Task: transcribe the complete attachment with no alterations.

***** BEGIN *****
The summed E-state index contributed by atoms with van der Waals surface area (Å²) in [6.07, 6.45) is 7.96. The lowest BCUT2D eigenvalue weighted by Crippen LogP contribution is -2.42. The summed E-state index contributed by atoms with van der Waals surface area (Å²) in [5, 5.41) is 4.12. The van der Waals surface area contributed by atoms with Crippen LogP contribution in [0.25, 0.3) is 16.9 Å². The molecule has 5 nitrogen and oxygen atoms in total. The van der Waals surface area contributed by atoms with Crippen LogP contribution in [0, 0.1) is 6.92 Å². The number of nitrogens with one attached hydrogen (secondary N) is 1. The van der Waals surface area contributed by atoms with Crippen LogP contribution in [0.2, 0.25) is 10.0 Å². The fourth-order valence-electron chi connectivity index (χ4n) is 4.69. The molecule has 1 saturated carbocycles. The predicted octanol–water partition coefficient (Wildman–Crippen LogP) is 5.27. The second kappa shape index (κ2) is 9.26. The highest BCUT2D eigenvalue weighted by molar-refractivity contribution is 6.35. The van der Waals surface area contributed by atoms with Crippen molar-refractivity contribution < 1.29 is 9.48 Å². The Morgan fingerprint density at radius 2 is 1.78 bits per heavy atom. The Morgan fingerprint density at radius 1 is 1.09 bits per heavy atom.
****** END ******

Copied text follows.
The summed E-state index contributed by atoms with van der Waals surface area (Å²) in [6.07, 6.45) is 7.96. The lowest BCUT2D eigenvalue weighted by Crippen LogP contribution is -2.42. The summed E-state index contributed by atoms with van der Waals surface area (Å²) in [5, 5.41) is 4.12. The van der Waals surface area contributed by atoms with Crippen LogP contribution in [0.25, 0.3) is 16.9 Å². The molecule has 5 nitrogen and oxygen atoms in total. The van der Waals surface area contributed by atoms with Crippen LogP contribution in [0, 0.1) is 6.92 Å². The number of nitrogens with one attached hydrogen (secondary N) is 1. The van der Waals surface area contributed by atoms with Crippen LogP contribution in [0.2, 0.25) is 10.0 Å². The fourth-order valence-electron chi connectivity index (χ4n) is 4.69. The molecule has 1 saturated carbocycles. The predicted octanol–water partition coefficient (Wildman–Crippen LogP) is 5.27. The second kappa shape index (κ2) is 9.26. The highest BCUT2D eigenvalue weighted by molar-refractivity contribution is 6.35. The van der Waals surface area contributed by atoms with Crippen molar-refractivity contribution < 1.29 is 9.48 Å². The Morgan fingerprint density at radius 2 is 1.78 bits per heavy atom. The Morgan fingerprint density at radius 1 is 1.09 bits per heavy atom.